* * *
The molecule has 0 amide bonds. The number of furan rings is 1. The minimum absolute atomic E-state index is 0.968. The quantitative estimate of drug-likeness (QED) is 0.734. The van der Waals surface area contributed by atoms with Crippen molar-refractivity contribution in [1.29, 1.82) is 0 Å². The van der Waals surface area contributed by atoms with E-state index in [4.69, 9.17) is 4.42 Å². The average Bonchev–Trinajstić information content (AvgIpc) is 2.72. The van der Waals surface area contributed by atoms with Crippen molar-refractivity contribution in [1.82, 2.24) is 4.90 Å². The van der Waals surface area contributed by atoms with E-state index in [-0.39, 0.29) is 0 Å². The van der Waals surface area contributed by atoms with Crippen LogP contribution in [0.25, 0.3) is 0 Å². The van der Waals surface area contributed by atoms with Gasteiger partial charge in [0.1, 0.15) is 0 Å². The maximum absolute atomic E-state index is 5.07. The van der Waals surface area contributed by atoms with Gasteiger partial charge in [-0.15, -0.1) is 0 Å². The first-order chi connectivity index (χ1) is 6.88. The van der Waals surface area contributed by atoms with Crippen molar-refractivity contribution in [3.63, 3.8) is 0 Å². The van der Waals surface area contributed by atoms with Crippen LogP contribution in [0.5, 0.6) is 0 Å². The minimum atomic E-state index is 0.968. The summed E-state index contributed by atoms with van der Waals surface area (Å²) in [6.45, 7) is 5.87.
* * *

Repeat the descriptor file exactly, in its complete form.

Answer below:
The molecule has 0 amide bonds. The number of furan rings is 1. The minimum absolute atomic E-state index is 0.968. The quantitative estimate of drug-likeness (QED) is 0.734. The van der Waals surface area contributed by atoms with Crippen molar-refractivity contribution in [1.29, 1.82) is 0 Å². The van der Waals surface area contributed by atoms with E-state index in [4.69, 9.17) is 4.42 Å². The average Bonchev–Trinajstić information content (AvgIpc) is 2.72. The van der Waals surface area contributed by atoms with Crippen molar-refractivity contribution in [1.82, 2.24) is 4.90 Å². The van der Waals surface area contributed by atoms with E-state index in [-0.39, 0.29) is 0 Å². The van der Waals surface area contributed by atoms with Crippen LogP contribution in [0.25, 0.3) is 0 Å². The van der Waals surface area contributed by atoms with Gasteiger partial charge in [0.1, 0.15) is 0 Å². The maximum absolute atomic E-state index is 5.07. The van der Waals surface area contributed by atoms with Gasteiger partial charge in [-0.15, -0.1) is 0 Å². The first-order chi connectivity index (χ1) is 6.88. The van der Waals surface area contributed by atoms with Crippen molar-refractivity contribution in [3.63, 3.8) is 0 Å². The van der Waals surface area contributed by atoms with Crippen LogP contribution in [0.5, 0.6) is 0 Å². The minimum atomic E-state index is 0.968. The summed E-state index contributed by atoms with van der Waals surface area (Å²) in [6.45, 7) is 5.87.